Starfish is a network of delay lines that tend to expand when sound is present in them. The performer inputs sounds using a microphone, and has some limited global controls over the network. The result is an audio-visual performance.
m@ze°2 is a computer-based electronic instrument which serves as a realtime environment for composition and improvisation as well.
Essl writes —
“The software is written entirely in Max/MSP and takes advantage of my own “Real Time Composition Library” (RTC-lib). It is based on an ever-growing database of samples which are processed by so-called “structure generators” which can be triggered and controlled by the computer keyboard, the mouse and several MIDI controllers. An elaborated section of DSP routines (including reverb, filters, transposers, pitch shifter, equalizer, delay lines, LFO, ring modulator, panning) enables the player to process the generated sound structures in the end.”
“Many Hands” is a series of software interfaces that allow a pianist to shape the unfolding of a range of electronic music resources sounds, processes, events and electronic instruments and devices in response to that pianist’s playing. The software interprets data about real-time performance how fast is the playing, how dense are the chords or clusters, how long are melodic phrases, relative rhythmic steadiness, and basic harmonic analysis. The basic data from which this more complex information is calculated which note is being played at what volume level is generated by use of a piano data-tracking device (Yamaha Disklavier or a conventional acoustic piano fitted with a Moog PianoBar). It is this data that is used by the “Many Hands” software interface to calculate more complex information that can be used to expand the nature of piano performance.
Bruce Gremo: concept, mouthpiece and ergonomic design, MSP programming, performer
Jeff Feddersen: body and circuit design, name, Basic programming
Eric Singer: C++ programming, ongoing tech support
This instrument has two parts; a physical ‘flute controller’ and software application (Max/MSP). Only its performance gestures are modeled after the Japanese Shakuhachi, its sound world employing complex synthesis, sample manipulation and re-synthesis techniques. It aspires to be both a nuanced ‘event’ controller (like an acoustic instrument) and a ‘process’ controller. Its mouthpiece splits an air column produced using an open emboucher. Control data is derived from an analysis of the split air column’s dynamics. Rather than finger holes, 5 high-resolution three-dimensional track pads enable numerous finger techniques that can be used on non-keyed flutes.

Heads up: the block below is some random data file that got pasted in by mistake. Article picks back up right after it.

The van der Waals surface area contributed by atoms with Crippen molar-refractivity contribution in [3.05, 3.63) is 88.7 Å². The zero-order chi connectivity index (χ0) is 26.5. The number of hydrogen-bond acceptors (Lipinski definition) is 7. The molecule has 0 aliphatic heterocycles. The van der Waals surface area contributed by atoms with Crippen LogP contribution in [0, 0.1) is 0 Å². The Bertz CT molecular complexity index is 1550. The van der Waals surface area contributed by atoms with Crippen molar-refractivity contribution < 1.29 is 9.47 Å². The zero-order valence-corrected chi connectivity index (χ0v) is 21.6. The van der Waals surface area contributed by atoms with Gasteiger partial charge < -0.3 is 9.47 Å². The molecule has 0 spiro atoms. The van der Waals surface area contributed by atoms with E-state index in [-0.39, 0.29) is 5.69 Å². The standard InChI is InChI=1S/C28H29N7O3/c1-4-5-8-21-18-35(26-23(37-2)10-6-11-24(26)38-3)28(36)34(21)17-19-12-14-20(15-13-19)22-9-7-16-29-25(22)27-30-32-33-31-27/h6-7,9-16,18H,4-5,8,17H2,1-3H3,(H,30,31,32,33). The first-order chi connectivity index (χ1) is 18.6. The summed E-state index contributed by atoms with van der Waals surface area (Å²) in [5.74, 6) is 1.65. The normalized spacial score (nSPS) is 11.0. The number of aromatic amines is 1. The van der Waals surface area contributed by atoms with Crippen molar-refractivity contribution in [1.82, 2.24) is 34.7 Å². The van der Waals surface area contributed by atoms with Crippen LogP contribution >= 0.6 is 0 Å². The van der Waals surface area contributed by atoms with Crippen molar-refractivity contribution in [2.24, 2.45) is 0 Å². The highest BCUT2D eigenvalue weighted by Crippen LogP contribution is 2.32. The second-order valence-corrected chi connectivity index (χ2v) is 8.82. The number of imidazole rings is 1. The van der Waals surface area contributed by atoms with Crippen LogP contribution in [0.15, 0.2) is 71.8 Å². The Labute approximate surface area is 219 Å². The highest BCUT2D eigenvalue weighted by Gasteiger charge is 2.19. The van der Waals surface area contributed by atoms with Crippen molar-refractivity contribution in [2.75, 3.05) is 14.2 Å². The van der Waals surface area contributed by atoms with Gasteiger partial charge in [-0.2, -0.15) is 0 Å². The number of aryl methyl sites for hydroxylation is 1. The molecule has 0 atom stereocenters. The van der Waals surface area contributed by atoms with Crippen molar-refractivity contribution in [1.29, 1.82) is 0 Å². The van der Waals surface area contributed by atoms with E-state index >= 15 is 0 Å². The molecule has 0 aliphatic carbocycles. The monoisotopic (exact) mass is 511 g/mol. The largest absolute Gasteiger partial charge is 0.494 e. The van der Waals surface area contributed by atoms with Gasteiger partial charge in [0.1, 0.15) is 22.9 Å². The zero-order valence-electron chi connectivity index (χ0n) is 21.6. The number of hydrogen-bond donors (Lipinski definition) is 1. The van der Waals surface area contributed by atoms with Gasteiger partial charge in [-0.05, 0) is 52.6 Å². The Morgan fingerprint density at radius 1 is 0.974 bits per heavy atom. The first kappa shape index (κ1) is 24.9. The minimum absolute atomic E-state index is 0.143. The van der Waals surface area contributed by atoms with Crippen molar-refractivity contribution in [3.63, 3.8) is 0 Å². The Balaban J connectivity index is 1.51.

Per Anders Nilsson
Magnus Eldénius: advisor
Palle Dahlstedt: advisor
The Walking Machine is a realtime controlled generative rhythm section, which has been developed for live performances in a free jazz context. The instrument provides a stable rhythmic platform as well as being dynamic enough in order to allow its player to interact with other musicians in a direct musical way. A Game pad is used as the controller, with realtime access to high-level parameters that controls probability distribution of intervals and durations, the performer controls the overall behaviour of the instrument. The instrument is allowed to sound and act “artificial” at the same time retaining the traditional role of a rhythm section.
The Voicer is a singing voice synthesizer instrument, real-time controlled with a digitizing graphic tablet (the kind of tablet used for writing recognition by computers) and a joystick. Pitch and articulation of vowel are driven in a very expressive way giving musical possibilities never reach before with voice synthesizer.
Ben Neill: designer
Terry Pierce: brass fabricator
James Lo: electronic fabrication
Frank Balde/Jorgen Brinkman: Junxion design/construction
The mutantrumpet is a hybrid electro-acoustic instrument with three bells, two sets of valves, and a trombone slide. The sound is converted via a pickup in the mouthpiece to MIDI information by a pitch to MIDI converter. The instrument has eight momentary MIDI controllers in the form of switches and 8 continuous controllers in the form of potentiometers, joysticks and a fader. These controllers are powered by the Steim Junxion board mounted on the body of the mutantrumpet. The dynamics of the acoustically played instrument are also used for MIDI control.
Blue Air is an infrared MIDI controller that measures distance. Continuous controller information is produced by movement an object or a performer’s hand vertically above the infrared eye located on the top panel of Blue Air. MIDI data produced by Blue Air are fast and tightly packed together. The typical time between blocks of MIDI datum is 5 milliseconds. The tremendous volume of data being sent is often best managed by MIDI manipulation software such as MAX by Cycling ’74. Blue Air is fast, accurate, stable, rugged, and simple to use.
Wireless MIDI Glove, consisting of flex sensors and switches communicating with MAX/MSP. The Wireless MIDI Glove is based on the DIEM digi-dancer unit, customized with a set of switches to increase number of parameters – software interface developed at RPI and Harvestworks artist residencies.
The T-Stick was developed and built in the IDMIL by Joseph Malloch, in collaboration with composer D. Andrew Stewart and performers Fernando Rocha and Xenia Pestova. The physical input device can sense where and how much of its surface is touched by the performer, as well as tilting, shaking, squeezing and twisting gestures. Unlike most digital musical instruments, the T-Sticks exist as a family, with soprano, alto, tenor, and bass members.
The T-Stick is intended to be an “expert” musical interface: engaging to new users, allowing virtuosic playing, and “worth practicing” in that practice time results in increased skill. The T-Stick has been performed and demonstrated many times in Canada, Brazil, Italy, and the USA.